How to Remove Oil from a Wooden Cutting Board…Naturally

Ok, doesn’t anyone else find older cutting boards/bread boards at thrift or garage sales? And if you do, they are usually well loved and either in need or oil or have waaaay too much oil.


In my case, waaaay too much oil. I found this vintage cutting board shaped like a piggy at an estate sale for $1.00, yep, $1.00. The children were hosting the estate sale and didn’t understand what they had. Their mom had probably used this nearly everyday of their lives and created wonderful meals for them. It was used, oiled and loved quite a bit.

In trying to keep it beautiful and useful, their mom oiled it frequently, too frequently and now it’s sticky and unusable. But for me, it’s perfect to display! I just need to get rid of some of the stickiness.

I searched and searched online for a way to remove oil and grease from wood, cutting boards, bread boards, cabinets, anything to get rid of this. There are all kinds of posts and videos for removing oil and grease with harsh products, but I want to remove it naturally in case, I might want to use it one day. You can’t use harsh chemicals on a surface that touches your food. There are even posts and videos for how to apply oil to wood…um, I got that one covered.

I finally found a video about removing grease naturally from kitchen cabinets. Unfortunately, I cannot find it again.  She started out using apple cider vinegar and oil and it worked on the lightly greasy areas, but not on the heavily greasy part, you know, where the handle is? She then tried using a combination of 4 tbsps. baking soda to one tbsp. of olive oil. She rubbed it on and it worked really well.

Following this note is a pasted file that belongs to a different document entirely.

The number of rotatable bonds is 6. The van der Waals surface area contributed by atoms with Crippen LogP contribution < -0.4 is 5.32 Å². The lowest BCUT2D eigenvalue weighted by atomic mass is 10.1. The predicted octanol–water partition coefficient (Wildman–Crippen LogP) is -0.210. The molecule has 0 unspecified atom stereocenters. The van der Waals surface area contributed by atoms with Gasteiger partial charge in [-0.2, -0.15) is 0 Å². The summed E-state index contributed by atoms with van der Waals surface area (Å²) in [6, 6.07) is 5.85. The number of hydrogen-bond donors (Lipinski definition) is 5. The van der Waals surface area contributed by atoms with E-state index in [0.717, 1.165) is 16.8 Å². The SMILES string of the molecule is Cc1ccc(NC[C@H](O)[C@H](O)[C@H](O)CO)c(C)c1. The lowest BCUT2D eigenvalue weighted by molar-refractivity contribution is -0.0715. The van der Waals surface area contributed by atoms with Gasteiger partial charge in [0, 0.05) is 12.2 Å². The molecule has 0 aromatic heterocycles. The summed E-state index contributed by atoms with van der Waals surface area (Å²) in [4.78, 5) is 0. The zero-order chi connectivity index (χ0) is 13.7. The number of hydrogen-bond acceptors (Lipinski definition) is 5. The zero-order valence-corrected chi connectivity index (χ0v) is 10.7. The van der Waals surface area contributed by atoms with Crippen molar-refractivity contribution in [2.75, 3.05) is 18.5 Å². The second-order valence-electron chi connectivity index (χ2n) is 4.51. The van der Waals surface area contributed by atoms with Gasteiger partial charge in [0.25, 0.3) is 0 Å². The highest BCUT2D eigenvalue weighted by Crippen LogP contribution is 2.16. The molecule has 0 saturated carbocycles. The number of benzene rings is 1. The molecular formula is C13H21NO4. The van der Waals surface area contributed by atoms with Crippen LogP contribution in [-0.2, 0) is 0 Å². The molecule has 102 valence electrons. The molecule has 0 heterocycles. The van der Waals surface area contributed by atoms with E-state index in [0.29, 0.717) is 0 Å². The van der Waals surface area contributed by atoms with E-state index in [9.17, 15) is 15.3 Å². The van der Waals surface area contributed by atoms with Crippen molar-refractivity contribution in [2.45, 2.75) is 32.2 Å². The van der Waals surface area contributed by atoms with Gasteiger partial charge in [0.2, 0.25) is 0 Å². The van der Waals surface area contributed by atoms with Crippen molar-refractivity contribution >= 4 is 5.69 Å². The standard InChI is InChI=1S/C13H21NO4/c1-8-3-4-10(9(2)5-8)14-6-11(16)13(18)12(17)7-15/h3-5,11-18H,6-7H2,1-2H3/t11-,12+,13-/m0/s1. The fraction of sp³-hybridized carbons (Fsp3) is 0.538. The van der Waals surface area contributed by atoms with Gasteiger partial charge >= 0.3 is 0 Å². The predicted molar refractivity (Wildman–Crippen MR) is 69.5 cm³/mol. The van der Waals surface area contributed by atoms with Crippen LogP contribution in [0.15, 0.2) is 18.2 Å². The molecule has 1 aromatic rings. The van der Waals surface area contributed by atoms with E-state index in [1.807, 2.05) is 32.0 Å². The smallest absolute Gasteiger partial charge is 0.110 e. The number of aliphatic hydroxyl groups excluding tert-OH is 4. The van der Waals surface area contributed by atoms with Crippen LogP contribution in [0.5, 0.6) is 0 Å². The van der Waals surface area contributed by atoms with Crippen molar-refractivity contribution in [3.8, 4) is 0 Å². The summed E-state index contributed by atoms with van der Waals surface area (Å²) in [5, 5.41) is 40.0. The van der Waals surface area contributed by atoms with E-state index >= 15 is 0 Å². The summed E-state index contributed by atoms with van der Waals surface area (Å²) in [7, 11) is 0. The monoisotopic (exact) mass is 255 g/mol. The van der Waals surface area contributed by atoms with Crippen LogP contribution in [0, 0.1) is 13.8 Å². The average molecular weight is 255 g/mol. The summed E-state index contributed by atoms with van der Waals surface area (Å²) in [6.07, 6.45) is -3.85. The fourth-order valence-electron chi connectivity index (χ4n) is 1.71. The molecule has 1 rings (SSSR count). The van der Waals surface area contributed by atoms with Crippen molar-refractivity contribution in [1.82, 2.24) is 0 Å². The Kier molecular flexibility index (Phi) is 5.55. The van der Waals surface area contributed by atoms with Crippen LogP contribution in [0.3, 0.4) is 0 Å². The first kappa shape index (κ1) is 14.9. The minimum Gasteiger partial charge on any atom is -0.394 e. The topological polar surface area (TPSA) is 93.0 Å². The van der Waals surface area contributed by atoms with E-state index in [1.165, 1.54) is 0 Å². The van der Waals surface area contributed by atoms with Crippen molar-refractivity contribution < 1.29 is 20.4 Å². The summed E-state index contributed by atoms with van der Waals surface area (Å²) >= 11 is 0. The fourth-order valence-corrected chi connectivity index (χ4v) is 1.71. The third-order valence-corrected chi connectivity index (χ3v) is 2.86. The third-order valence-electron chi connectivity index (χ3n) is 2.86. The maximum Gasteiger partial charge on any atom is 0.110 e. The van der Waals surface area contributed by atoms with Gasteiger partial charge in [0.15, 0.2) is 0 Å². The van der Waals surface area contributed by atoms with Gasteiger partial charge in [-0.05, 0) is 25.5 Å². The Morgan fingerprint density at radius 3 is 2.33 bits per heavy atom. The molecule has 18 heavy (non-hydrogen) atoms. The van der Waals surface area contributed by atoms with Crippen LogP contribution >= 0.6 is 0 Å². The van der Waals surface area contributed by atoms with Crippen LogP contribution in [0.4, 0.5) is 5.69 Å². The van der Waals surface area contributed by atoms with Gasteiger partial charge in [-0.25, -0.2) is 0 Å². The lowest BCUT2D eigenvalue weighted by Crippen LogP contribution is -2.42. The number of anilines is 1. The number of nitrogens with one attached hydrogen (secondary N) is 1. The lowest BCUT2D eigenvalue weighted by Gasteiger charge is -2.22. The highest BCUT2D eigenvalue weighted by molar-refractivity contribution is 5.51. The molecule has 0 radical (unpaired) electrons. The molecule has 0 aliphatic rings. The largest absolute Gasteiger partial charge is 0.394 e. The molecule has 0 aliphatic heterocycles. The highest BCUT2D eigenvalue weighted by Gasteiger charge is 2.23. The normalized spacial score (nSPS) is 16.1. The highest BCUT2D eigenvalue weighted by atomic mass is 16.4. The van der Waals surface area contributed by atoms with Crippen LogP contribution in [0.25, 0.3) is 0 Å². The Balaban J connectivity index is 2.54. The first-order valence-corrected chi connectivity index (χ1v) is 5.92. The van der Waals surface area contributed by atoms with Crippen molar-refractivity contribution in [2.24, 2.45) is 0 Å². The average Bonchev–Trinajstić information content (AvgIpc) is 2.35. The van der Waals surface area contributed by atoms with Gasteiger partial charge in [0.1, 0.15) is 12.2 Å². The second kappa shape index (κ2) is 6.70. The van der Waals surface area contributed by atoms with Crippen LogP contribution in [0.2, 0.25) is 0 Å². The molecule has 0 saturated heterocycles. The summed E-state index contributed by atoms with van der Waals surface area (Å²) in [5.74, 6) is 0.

Oh, I forgot to mention the elbow grease, you need to use elbow grease to remove grease. 🙂

So, I thought I would give it a try. I made the paste and spread it on with a cake knife (you can use a butter or putty knife, I just like this one). I let it sit for about five minutes…don’t know why, I just did, sounds good, right?  I dampened the end of an old washcloth and began rubbing in a circular motion all over the little pig. I couldn’t tell if it was getting rid of the oil or just the years of use. Once I was finished, I rinsed it with warm water. I still couldn’t tell so I rubbed my hand over it and it felt less oily except in two places. You know how it feels when you wash your hair and as you run your hands over it, it squeaks? That’s what the cleaner areas felt like, but no squeaking.

I continued to wash the two oily areas, rinsed and let dry. And to my most awesome delight, it worked!! It now looks like my grandma’s cutting board, which I haven’t oiled since I got it…ahem…30 years ago…cough…sputter.

You can see the difference here. This is the side I did and this is the side I still need to do.

After I washed both sides, I rough, then fine sanded.  I could have had my hubby plane it to get rid of all the use, but what’s the point of getting a vintage cutting board if you’re just going to get rid of the patina.  I love the patina.


I then wiped it down with a wet rag, still keeping with no chemicals and when it was dry I rubbed hemp oil on it.  You can use olive oil or any food safe oil, I like hemp oil though.  To me, it’s less greasy.  I waited an hour and then wiped up the excess.  There wasn’t much excess because the olive oil and baking soda pulled out the old oil so well.  The wood just soaked it up.  And as you can see, it looks so cool!  I can still see the knife marks where she prepared dinner.


Just look at that patina!


So if you ever find a beautiful cutting board, but it feels oily and gross, don’t pass it up! Just clean it up!


This has a second coat of oil…beautiful


What do you think, will you buy that old cutting board or just pass it on by? If you pass it up, let me know, I’ll come get it!


This entry was posted in bread board, cleaning, crafts, cutting boards, DIY, Home Decor, organization, Uncategorized, vintage board. Bookmark the permalink.

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